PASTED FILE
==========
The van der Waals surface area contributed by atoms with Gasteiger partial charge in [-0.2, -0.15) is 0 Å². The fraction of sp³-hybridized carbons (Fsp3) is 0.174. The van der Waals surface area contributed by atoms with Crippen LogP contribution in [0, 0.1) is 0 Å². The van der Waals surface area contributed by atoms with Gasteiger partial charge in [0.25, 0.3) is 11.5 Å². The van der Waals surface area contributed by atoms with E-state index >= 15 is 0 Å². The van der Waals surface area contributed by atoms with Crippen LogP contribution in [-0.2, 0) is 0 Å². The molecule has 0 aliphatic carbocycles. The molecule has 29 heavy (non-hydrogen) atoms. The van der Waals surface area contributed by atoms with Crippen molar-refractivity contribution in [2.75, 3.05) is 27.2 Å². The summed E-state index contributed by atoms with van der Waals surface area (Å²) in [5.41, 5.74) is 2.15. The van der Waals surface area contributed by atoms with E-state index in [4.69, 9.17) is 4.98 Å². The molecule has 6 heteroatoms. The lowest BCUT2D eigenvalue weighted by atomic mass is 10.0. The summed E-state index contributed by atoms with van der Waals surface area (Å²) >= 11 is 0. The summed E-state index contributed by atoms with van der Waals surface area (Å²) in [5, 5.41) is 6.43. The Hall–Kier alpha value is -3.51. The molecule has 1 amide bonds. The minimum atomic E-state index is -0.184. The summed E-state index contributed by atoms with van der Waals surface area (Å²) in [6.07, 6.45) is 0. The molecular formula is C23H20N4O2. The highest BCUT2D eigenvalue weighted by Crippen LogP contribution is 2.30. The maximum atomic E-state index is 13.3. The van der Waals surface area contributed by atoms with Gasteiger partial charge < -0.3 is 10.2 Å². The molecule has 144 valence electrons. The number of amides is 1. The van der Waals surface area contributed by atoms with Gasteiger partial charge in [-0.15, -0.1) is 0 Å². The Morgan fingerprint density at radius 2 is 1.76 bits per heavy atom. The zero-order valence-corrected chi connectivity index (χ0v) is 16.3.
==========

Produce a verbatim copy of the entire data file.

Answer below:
The van der Waals surface area contributed by atoms with Gasteiger partial charge in [-0.2, -0.15) is 0 Å². The fraction of sp³-hybridized carbons (Fsp3) is 0.174. The van der Waals surface area contributed by atoms with Crippen LogP contribution in [0, 0.1) is 0 Å². The van der Waals surface area contributed by atoms with Gasteiger partial charge in [0.25, 0.3) is 11.5 Å². The van der Waals surface area contributed by atoms with E-state index >= 15 is 0 Å². The van der Waals surface area contributed by atoms with Crippen LogP contribution in [-0.2, 0) is 0 Å². The molecule has 0 aliphatic carbocycles. The molecule has 29 heavy (non-hydrogen) atoms. The van der Waals surface area contributed by atoms with Crippen molar-refractivity contribution in [2.75, 3.05) is 27.2 Å². The summed E-state index contributed by atoms with van der Waals surface area (Å²) in [5.41, 5.74) is 2.15. The van der Waals surface area contributed by atoms with E-state index in [4.69, 9.17) is 4.98 Å². The molecule has 6 heteroatoms. The lowest BCUT2D eigenvalue weighted by atomic mass is 10.0. The summed E-state index contributed by atoms with van der Waals surface area (Å²) >= 11 is 0. The summed E-state index contributed by atoms with van der Waals surface area (Å²) in [5, 5.41) is 6.43. The Hall–Kier alpha value is -3.51. The molecule has 1 amide bonds. The minimum atomic E-state index is -0.184. The summed E-state index contributed by atoms with van der Waals surface area (Å²) in [6.07, 6.45) is 0. The molecular formula is C23H20N4O2. The highest BCUT2D eigenvalue weighted by Crippen LogP contribution is 2.30. The maximum atomic E-state index is 13.3. The van der Waals surface area contributed by atoms with Gasteiger partial charge < -0.3 is 10.2 Å². The molecule has 144 valence electrons. The number of amides is 1. The van der Waals surface area contributed by atoms with Gasteiger partial charge in [-0.15, -0.1) is 0 Å². The Morgan fingerprint density at radius 2 is 1.76 bits per heavy atom. The zero-order valence-corrected chi connectivity index (χ0v) is 16.3.